Walker proposes bigger government

Going against his “small government” grain, Milwaukee County Executive Scott Walker said yesterday he favors splitting Milwaukee Public Schools into smaller school districts. Speaking at the Marquette University Law School, Walker suggested that the state’s largest school district should be broken up into ten to twelve autonomous districts. Presumably, each of those ten to twelve autonomous school districts would also have their own autonomous school boards, and even if each board has just five members instead of the nine that currently sit on the MPS board, that’s fifty to sixty new elected officials. In addition to all those new elected officials, each new school district would need administrators, including superintendents, which adds up to a lot of new layers of bureaucracy.

I always thought Scott Walker wanted to shrink the size of government, not grow it, so it’s odd to hear him supporting a proposal that would undoubtedly increase the size of government tenfold, and I can’t wait to see the reaction his proposal gets from the rabidly anti-government folks who seem to comprise Walker’s base of support.


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11 thoughts on “Walker proposes bigger government

  1. Showing a poor understanding of what the smaller government philosophy is all about, Zach. It’s not just smaller to be smaller – though that is part of it. One of the fundamental reasons for smaller government is increased transparency & local control. Which should be a benefit of such a proposal. Not to mention, greater accountability for each individual district. Smaller, more transparent budgets for each district mean that the waste/slush money that slips past is an order of magnitude smaller than with one huge district. My guess is things like iPods as bribes for attendance would have a much more difficult time getting through.

    1. This isn’t about a philosophy; it’s about creating a larger government bureaucracy. Walker’s plan would create bigger government, not smaller government, by virtue of the number of folks that would be required to run 10-12 smaller districts vs. 1 big district.

      1. Yes it is about philosophy. When you are talking about “going against his ‘small government’ grain” philosophy is exactly what you’re talking about. Further down in the thread, you use the term “mantra” which is almost the same thing.

        I have no idea whether it would be a good way to improve MPS or not. I don’t disagree that it would increase “government.” Of course how many of these elected people are full-time bureaucrats? You keep talking about school board members – guess what. I live in a small town – I not only know my school board members, I can walk up to them on the street or give them a call on the phone (at night since they all have day jobs) and tell them what I think. How many parents/voters in MPS can do that? Transparency and accountability would go up if the district were split into smaller pieces. Would this be better in the end – I don’t know. But again, smaller government isn’t about absolute headcount – it’s a means to an end. It’s about effective governing – transparency, and accountability. And smaller tends to improve those things.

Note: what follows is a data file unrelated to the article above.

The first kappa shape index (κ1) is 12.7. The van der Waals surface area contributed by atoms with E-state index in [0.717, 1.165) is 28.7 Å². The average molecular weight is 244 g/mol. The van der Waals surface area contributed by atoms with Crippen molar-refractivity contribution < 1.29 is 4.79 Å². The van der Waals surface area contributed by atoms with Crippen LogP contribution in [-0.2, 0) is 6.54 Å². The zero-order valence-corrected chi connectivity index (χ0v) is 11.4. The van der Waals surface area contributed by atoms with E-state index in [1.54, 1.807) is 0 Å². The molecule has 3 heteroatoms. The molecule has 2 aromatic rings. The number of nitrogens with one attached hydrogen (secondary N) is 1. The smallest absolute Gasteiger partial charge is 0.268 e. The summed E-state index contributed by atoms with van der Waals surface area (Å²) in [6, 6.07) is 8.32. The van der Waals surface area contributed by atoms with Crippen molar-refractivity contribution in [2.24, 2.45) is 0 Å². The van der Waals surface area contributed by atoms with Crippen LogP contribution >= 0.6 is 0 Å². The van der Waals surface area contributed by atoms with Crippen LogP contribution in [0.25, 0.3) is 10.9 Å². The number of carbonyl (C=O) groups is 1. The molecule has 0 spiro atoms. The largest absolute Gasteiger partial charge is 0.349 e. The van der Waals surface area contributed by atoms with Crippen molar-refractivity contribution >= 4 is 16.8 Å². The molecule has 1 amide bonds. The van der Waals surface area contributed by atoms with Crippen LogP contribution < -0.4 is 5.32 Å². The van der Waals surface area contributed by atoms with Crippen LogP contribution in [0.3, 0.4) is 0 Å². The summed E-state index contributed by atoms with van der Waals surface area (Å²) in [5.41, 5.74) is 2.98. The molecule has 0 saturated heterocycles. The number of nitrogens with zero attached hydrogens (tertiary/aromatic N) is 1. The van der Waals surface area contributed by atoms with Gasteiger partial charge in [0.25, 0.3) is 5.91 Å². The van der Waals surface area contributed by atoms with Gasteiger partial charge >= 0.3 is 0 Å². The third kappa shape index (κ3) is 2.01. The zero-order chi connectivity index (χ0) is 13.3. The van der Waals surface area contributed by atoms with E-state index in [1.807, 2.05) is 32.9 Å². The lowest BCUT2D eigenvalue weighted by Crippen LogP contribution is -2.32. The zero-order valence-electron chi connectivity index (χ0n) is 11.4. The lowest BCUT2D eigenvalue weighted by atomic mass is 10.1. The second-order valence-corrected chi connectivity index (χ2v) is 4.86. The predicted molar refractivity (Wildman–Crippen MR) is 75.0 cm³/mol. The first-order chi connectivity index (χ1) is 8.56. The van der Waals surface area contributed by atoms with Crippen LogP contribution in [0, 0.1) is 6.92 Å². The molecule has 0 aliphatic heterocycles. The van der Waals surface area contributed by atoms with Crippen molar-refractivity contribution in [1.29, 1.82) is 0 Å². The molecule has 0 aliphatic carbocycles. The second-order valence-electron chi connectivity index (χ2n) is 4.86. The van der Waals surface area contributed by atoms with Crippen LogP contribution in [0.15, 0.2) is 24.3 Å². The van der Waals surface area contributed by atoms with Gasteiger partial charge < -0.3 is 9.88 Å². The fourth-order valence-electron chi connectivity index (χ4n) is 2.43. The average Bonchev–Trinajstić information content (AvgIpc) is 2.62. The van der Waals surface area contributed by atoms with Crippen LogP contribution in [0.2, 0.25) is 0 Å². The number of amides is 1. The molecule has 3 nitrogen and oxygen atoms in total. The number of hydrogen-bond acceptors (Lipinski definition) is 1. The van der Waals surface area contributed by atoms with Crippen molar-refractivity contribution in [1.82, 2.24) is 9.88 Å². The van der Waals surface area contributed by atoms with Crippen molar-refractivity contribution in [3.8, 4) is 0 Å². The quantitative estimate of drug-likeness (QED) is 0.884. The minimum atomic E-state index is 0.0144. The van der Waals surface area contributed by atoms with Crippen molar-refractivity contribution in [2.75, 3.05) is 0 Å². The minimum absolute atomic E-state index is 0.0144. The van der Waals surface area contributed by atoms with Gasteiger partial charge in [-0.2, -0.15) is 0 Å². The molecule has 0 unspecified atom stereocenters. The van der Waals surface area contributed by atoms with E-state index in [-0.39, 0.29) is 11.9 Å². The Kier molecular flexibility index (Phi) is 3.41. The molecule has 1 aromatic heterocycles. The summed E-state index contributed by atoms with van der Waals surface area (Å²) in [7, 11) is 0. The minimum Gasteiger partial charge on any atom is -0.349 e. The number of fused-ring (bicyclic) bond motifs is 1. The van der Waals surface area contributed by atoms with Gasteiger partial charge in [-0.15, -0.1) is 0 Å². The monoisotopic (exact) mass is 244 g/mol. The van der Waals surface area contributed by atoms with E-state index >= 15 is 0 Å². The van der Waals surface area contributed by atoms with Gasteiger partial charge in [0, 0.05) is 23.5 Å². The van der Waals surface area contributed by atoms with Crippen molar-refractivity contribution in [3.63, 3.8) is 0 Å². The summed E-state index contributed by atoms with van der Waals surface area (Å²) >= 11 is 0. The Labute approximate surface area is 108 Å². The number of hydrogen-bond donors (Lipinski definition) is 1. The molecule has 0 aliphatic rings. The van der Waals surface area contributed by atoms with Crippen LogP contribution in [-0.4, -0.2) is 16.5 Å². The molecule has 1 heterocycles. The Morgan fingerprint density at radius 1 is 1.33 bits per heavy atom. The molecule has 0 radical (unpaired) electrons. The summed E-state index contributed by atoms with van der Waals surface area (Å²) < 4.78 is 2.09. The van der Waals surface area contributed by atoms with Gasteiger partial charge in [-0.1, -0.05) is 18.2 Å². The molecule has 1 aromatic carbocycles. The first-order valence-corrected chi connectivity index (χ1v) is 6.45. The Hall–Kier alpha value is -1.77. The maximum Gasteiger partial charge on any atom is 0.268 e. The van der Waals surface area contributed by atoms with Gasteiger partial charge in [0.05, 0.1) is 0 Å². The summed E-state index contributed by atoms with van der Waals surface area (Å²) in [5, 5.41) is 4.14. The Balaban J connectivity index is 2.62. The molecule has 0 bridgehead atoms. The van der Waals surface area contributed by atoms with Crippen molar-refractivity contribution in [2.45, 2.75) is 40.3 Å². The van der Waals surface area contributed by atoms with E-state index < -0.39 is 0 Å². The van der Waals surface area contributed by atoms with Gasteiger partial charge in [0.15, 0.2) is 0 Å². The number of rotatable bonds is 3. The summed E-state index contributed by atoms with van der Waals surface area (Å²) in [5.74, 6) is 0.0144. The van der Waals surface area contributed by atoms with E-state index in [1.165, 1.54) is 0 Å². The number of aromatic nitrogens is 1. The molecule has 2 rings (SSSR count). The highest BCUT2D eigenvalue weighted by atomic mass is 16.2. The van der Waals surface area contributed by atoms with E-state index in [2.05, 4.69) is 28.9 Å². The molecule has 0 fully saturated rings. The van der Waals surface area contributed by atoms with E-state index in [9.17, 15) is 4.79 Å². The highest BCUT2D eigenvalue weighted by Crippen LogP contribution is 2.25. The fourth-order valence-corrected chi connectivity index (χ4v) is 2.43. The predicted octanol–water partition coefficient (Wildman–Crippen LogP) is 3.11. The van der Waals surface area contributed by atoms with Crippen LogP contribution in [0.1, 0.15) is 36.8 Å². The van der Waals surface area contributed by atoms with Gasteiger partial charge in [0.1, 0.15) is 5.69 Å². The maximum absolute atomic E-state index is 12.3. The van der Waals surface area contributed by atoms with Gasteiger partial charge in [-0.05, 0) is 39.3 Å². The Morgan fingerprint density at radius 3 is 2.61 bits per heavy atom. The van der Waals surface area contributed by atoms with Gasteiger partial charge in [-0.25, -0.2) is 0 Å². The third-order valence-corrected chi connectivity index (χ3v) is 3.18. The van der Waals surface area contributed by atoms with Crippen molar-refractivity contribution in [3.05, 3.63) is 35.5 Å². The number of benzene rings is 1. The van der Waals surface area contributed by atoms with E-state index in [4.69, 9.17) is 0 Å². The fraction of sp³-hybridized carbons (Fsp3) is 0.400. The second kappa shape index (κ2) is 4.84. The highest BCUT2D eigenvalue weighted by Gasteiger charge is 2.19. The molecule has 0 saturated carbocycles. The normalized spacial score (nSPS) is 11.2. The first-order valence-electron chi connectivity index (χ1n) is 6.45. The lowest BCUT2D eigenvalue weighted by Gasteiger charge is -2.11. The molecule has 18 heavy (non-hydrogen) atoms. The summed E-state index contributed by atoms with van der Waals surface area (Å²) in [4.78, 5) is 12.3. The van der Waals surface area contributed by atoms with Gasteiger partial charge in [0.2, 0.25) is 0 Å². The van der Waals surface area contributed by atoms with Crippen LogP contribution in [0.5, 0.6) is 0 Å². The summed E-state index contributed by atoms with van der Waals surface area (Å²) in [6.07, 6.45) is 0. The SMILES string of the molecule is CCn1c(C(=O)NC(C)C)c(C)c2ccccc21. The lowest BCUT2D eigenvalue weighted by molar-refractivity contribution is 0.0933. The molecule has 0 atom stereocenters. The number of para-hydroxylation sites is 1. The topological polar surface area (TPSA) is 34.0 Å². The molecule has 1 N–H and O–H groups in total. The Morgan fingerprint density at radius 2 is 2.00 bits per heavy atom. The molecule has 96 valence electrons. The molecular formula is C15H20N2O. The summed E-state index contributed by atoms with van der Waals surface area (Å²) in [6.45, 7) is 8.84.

2. That’s going to cost more, at least on the administration end. If it worked, paying more for better results is not a problem. However isn’t this “more management” plan the opposite of conventional business wisdom? I’m of course a liberal who knows only of corporate America from reruns of “The Office” but last night I saw the one where Sabre buys Dunder-Mifflin, and Jo comes in and decides Michael and Jim can’t be co-managers anymore, as it is 2 people doing one persons job.

  3. Bigger government??? So does this post qualify as an endorsement? If this provides a better education than what they are receiving now why aren’t you in favor of this???

    1. E, I’m not always in favor of bigger government, despite what you might want to believe, and I don’t think breaking up MPS into 10-12 smaller districts is going to be the panacea for all that ails MPS.

  4. So if we did away with all school districts and let the state run it as one big state school district, would that qualify as SMALLER government?

    1. If it reduced the number of folks in government, then wouldn’t government be smaller?

      The thing is, Walker’s proposal will add anywhere between 50-100 new elected officials, which certainly would seem to me to go against Walker’s mantra of smaller government.

  5. Once again Mr. Walker has shot from the hip with a ill formed idea without any concept of how it would really work in the real world. So would each new school district also have taxing authority? Would the taxes only come from their ‘new district’ instead of the entire city of Milwaukee? So wouldn’t the poorest districts be even poorer under a case like this?

    The best bet here might to be adopt a Florida style school district: abolish all of the municipal districts and consolidate in one county wide district…

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